9. C C Consular Corps - "the backbone of diplomacy" Valued Senior Member

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    If one believed in an eternal "world", whether of the the intelligible variety descended from Pythagorus or the block-universe sort descended from Parmenides... Then existing as either the general "rules for" a being or as any particular instantiated state of a being (in a dimensional sequence) is "already" or perpetually the case. But only those beings with a public appearance and location could be validated concretely at "somewhere slash sometime". That is, this would not mean that every possible/conceivable being existed tangibly if some were minus any appearance whatsoever in the past/future and space, as evidence. They could hardly be deprived of existence as ideas, though, as long as they fell out of imaginative thought or formulaic process "somewhere slash sometime". What either intelligible eternalism or dimensional eternalism would add is, again, the claim that they still or already exist. ("Real" might be distinguished from "exist" as concerning an item being perceived / represented "right here and right now" to a group of observers / confirming agents; or having good reason to believe the item would be present and effective "right here and right now" if such a group was available).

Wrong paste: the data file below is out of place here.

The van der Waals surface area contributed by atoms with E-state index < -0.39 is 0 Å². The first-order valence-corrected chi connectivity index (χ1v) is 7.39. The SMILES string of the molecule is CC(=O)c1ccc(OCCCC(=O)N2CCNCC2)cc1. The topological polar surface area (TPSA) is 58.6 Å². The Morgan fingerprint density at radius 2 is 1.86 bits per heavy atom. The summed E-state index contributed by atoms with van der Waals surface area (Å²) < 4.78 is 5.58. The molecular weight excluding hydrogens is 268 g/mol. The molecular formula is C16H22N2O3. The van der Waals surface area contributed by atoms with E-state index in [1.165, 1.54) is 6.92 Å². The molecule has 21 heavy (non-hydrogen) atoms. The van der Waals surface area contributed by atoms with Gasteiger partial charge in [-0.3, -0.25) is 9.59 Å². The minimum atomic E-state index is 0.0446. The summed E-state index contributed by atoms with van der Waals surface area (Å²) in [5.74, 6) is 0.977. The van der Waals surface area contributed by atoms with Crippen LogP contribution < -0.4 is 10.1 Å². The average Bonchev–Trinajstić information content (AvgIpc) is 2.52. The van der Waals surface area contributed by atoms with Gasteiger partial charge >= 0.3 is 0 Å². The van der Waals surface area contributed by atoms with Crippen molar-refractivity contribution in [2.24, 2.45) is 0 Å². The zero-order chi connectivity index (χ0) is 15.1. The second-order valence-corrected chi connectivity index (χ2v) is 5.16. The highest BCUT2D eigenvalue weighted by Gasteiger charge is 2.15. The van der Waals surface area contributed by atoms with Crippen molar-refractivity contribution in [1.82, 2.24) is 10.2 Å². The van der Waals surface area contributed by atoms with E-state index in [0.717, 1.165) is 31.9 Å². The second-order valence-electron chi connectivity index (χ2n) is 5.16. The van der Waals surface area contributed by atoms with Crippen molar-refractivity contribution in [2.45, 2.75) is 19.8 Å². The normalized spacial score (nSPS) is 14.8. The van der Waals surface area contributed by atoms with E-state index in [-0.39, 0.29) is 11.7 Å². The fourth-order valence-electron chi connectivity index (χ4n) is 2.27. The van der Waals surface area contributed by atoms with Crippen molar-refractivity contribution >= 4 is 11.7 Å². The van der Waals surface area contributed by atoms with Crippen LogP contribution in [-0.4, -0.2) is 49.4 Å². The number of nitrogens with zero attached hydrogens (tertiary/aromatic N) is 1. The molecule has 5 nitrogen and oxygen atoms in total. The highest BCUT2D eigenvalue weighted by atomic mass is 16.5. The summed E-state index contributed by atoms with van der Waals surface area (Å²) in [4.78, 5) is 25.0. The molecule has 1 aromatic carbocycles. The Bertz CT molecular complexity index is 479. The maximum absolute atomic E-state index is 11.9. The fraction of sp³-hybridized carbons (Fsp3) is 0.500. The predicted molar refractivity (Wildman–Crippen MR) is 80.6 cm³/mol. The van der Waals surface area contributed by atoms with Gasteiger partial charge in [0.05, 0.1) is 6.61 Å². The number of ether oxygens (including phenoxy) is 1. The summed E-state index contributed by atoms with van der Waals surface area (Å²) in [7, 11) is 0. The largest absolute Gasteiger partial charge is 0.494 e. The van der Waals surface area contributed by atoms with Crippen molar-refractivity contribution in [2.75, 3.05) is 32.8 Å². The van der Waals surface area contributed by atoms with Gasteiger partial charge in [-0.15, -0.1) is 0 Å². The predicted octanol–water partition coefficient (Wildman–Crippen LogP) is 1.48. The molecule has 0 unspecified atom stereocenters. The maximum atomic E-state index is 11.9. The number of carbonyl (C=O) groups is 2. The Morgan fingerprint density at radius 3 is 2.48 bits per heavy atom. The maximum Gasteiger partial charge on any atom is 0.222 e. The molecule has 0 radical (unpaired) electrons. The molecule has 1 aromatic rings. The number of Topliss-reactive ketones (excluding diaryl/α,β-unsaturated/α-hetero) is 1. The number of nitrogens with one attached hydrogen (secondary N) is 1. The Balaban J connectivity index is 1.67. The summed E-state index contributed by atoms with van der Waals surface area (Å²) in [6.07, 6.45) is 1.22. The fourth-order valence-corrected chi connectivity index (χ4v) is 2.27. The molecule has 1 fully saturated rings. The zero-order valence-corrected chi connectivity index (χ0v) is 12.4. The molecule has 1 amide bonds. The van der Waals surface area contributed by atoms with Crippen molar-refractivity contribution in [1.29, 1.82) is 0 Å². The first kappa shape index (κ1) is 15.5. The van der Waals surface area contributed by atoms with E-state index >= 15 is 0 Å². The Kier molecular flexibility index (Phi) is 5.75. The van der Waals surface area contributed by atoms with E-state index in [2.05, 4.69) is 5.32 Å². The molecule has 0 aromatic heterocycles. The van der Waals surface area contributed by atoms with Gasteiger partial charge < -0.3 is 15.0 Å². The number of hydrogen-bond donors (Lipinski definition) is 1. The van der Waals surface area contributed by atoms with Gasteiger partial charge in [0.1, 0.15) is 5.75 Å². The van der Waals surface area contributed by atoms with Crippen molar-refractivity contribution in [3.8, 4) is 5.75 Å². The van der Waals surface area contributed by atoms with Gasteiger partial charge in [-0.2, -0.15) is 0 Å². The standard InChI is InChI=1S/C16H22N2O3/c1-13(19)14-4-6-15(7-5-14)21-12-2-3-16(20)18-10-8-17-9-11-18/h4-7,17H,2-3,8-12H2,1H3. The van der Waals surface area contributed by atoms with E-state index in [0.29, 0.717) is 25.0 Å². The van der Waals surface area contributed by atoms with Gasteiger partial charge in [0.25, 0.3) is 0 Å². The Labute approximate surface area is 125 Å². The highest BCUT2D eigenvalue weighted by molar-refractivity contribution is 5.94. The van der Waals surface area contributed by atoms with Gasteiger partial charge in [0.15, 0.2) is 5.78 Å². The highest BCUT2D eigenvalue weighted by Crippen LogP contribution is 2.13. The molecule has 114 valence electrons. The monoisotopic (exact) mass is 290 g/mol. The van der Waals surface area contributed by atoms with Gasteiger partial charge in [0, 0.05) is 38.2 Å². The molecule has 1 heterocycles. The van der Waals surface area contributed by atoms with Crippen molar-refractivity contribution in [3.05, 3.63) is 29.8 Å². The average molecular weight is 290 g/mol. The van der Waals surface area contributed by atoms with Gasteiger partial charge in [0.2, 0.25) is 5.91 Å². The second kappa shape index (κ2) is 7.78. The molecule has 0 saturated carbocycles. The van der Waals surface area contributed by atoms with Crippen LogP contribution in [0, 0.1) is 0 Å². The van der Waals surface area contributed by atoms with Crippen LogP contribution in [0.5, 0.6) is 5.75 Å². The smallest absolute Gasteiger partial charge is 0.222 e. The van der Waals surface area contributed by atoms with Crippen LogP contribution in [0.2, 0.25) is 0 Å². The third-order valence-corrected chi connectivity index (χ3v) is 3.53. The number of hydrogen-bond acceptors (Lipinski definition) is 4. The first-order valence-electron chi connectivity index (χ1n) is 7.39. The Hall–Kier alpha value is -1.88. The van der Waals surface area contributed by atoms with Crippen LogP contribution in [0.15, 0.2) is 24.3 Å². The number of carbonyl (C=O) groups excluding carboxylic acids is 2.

10. Cyperium I'm always me Valued Senior Member

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    This is indeed a important question, the only nothing that we know is the nothing that were before we were born. That is the only time that we can look back and see ourselves end. The problem with this is that the memory of our existence has limits, if it didn't fade away as we try to remember further back then we should find a certain time where our existence "started", and thus be unable to remember anything further back. I wonder how those with photographic memory perceives this, or does that also fade away as they try to remember further back?

    Perhaps we have memories of our "start", but that they are very hard to access?